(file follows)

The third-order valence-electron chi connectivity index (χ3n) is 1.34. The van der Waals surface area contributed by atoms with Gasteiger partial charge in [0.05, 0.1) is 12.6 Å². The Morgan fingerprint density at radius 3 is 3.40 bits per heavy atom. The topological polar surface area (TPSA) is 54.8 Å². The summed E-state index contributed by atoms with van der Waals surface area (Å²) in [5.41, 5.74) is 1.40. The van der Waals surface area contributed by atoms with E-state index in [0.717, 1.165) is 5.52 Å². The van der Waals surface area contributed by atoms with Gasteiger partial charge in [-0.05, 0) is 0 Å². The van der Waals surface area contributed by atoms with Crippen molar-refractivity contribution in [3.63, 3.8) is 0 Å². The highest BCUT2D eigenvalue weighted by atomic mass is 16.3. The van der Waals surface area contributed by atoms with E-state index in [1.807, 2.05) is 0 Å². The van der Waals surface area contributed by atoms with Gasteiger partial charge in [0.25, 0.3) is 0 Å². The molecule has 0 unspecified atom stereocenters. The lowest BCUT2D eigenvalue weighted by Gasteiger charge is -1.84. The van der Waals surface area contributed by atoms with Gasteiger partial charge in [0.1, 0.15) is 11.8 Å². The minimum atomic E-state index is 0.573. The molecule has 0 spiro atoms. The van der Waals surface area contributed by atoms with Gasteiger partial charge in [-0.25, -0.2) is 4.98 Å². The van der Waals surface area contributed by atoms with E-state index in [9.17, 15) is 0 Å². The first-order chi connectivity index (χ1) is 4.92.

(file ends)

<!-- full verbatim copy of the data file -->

The third-order valence-electron chi connectivity index (χ3n) is 1.34. The van der Waals surface area contributed by atoms with Gasteiger partial charge in [0.05, 0.1) is 12.6 Å². The Morgan fingerprint density at radius 3 is 3.40 bits per heavy atom. The topological polar surface area (TPSA) is 54.8 Å². The summed E-state index contributed by atoms with van der Waals surface area (Å²) in [5.41, 5.74) is 1.40. The van der Waals surface area contributed by atoms with E-state index in [0.717, 1.165) is 5.52 Å². The van der Waals surface area contributed by atoms with Gasteiger partial charge in [-0.05, 0) is 0 Å². The van der Waals surface area contributed by atoms with Crippen molar-refractivity contribution in [3.63, 3.8) is 0 Å². The highest BCUT2D eigenvalue weighted by atomic mass is 16.3. The van der Waals surface area contributed by atoms with E-state index in [1.807, 2.05) is 0 Å². The van der Waals surface area contributed by atoms with Gasteiger partial charge in [0.25, 0.3) is 0 Å². The molecule has 0 unspecified atom stereocenters. The lowest BCUT2D eigenvalue weighted by Gasteiger charge is -1.84. The van der Waals surface area contributed by atoms with Gasteiger partial charge in [0.1, 0.15) is 11.8 Å². The minimum atomic E-state index is 0.573. The molecule has 0 spiro atoms. The van der Waals surface area contributed by atoms with Gasteiger partial charge in [-0.25, -0.2) is 4.98 Å². The van der Waals surface area contributed by atoms with E-state index in [9.17, 15) is 0 Å². The first-order chi connectivity index (χ1) is 4.92.